The investment in the machinery featuring a weight of 65 tonnes and a length of 21 metres amounted to approx. EUR 1.5 million. The plant can automatically weld complete locomotive frames with a diagonal length of up to six metres and a weight of seven tonnes. This will serve as the basis for competitive production times. One main feature of the machine is the significant increase in productivity and production capacities as well as optimising the interface between human beings and the machine. The main task of the employee has changed, from the craftsmen responsible for the work to the technician monitoring the process, according to Siemens. The employee can identify the operating conditions via an App installed on a smart phone.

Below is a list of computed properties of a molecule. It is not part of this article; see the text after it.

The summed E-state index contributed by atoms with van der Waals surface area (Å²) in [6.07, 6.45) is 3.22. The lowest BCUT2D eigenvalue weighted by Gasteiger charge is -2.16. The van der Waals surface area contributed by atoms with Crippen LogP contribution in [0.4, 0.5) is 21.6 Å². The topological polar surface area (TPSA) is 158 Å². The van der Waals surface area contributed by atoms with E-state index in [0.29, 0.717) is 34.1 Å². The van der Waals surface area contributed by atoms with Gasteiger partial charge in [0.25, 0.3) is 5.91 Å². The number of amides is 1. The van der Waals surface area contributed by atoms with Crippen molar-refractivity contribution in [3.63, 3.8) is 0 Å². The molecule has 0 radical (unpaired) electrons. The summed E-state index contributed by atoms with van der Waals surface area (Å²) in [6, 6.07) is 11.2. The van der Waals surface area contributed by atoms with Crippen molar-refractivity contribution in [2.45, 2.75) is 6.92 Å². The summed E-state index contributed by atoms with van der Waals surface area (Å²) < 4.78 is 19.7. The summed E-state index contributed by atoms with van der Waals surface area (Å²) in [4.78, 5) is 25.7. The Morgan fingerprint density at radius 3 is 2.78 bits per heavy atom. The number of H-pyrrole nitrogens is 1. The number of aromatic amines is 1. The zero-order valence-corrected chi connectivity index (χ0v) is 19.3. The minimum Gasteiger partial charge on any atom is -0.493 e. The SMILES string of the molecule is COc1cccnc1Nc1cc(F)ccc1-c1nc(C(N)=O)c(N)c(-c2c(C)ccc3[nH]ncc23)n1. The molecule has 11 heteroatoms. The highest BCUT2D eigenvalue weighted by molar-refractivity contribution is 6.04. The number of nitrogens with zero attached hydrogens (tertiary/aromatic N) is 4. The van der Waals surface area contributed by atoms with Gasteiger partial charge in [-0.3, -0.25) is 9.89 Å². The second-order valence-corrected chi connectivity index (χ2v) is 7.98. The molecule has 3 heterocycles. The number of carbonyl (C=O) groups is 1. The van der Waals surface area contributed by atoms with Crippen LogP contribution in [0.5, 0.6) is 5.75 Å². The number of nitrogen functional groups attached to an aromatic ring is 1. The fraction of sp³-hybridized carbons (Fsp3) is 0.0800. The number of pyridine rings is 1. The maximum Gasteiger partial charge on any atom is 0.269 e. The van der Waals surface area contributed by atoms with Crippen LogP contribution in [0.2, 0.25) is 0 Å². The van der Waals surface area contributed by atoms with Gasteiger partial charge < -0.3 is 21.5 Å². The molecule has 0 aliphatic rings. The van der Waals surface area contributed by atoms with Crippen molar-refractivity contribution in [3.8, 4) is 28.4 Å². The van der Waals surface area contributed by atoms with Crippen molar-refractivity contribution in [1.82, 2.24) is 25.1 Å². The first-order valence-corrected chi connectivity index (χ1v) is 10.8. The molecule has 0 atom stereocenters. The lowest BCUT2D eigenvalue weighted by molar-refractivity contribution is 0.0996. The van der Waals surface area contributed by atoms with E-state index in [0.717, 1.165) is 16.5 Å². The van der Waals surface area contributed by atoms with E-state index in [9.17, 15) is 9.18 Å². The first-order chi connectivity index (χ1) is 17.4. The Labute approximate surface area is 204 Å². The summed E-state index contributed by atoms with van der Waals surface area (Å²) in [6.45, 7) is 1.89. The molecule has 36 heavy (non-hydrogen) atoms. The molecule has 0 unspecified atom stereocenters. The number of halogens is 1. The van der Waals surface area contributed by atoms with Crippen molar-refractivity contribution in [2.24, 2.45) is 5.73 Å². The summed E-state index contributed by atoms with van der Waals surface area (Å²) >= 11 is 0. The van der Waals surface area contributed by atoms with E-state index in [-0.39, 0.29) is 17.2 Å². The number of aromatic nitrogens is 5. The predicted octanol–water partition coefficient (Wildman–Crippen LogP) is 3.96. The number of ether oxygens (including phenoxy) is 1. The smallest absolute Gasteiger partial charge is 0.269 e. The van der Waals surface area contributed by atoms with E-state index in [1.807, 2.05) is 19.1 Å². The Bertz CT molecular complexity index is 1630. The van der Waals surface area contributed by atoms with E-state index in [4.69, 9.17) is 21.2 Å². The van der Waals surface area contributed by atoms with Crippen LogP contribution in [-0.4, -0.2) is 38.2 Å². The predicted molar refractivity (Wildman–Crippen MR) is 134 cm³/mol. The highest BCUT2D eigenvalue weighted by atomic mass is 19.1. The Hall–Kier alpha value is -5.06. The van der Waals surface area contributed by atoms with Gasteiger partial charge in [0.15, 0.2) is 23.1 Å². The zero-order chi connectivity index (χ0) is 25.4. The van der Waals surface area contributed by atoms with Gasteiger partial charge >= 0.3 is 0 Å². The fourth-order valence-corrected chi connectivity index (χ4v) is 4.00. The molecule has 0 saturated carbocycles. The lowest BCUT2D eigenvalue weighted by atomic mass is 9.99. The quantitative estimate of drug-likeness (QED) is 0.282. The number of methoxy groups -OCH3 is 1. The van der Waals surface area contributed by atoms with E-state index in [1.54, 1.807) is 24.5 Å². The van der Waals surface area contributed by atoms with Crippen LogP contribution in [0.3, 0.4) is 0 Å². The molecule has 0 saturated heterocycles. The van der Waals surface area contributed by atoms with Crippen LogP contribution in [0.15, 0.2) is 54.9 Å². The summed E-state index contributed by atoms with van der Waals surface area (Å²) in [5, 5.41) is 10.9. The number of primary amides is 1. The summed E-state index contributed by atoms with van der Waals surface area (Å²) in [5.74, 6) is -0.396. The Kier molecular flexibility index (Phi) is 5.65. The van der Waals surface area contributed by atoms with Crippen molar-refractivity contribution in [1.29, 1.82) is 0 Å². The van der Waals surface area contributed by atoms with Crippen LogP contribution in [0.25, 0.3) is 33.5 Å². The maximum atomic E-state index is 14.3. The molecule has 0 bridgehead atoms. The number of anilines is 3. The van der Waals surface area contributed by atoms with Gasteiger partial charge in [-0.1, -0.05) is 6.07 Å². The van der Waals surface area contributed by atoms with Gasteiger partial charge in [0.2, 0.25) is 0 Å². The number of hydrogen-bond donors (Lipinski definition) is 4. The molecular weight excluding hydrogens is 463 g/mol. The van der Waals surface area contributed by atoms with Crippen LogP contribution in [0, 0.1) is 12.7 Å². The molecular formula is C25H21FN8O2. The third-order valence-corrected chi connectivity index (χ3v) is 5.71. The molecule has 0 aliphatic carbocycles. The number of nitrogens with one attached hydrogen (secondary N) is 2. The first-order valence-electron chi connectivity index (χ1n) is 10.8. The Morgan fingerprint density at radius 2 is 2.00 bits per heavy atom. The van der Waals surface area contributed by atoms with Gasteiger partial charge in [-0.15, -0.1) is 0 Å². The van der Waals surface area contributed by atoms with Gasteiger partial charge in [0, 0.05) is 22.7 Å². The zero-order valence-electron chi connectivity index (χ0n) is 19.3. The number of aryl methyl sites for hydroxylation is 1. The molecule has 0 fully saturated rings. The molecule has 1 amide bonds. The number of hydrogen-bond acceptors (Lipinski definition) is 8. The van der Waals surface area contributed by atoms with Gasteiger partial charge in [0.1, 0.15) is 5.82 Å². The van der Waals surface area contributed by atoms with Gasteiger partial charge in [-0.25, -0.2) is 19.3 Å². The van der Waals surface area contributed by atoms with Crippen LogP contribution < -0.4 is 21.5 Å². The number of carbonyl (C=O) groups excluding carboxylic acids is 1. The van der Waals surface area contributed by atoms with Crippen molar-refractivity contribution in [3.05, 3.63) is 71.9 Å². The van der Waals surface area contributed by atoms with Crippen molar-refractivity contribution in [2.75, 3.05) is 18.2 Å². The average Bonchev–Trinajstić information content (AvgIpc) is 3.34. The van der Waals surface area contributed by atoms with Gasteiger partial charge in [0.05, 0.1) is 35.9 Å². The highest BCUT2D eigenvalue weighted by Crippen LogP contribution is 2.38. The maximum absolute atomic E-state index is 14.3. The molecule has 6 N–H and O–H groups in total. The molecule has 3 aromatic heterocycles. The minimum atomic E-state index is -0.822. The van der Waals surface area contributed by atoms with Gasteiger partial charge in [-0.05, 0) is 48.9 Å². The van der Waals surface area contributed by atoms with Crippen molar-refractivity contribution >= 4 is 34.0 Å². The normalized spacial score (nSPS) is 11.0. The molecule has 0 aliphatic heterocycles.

Proactive maintenance work is also possible, enabling the timely identification and prevention of impending plant downtimes. All software programmes used in connection with the machinery were initially developed with the "digital twin" i.e. the computer-simulated likeness of the actual plant. This approach enables the rapid coming on stream and also a particularly high plant availability in the long-term. This is because both small-scale and more extensive reprogramming steps can also be carried out offline.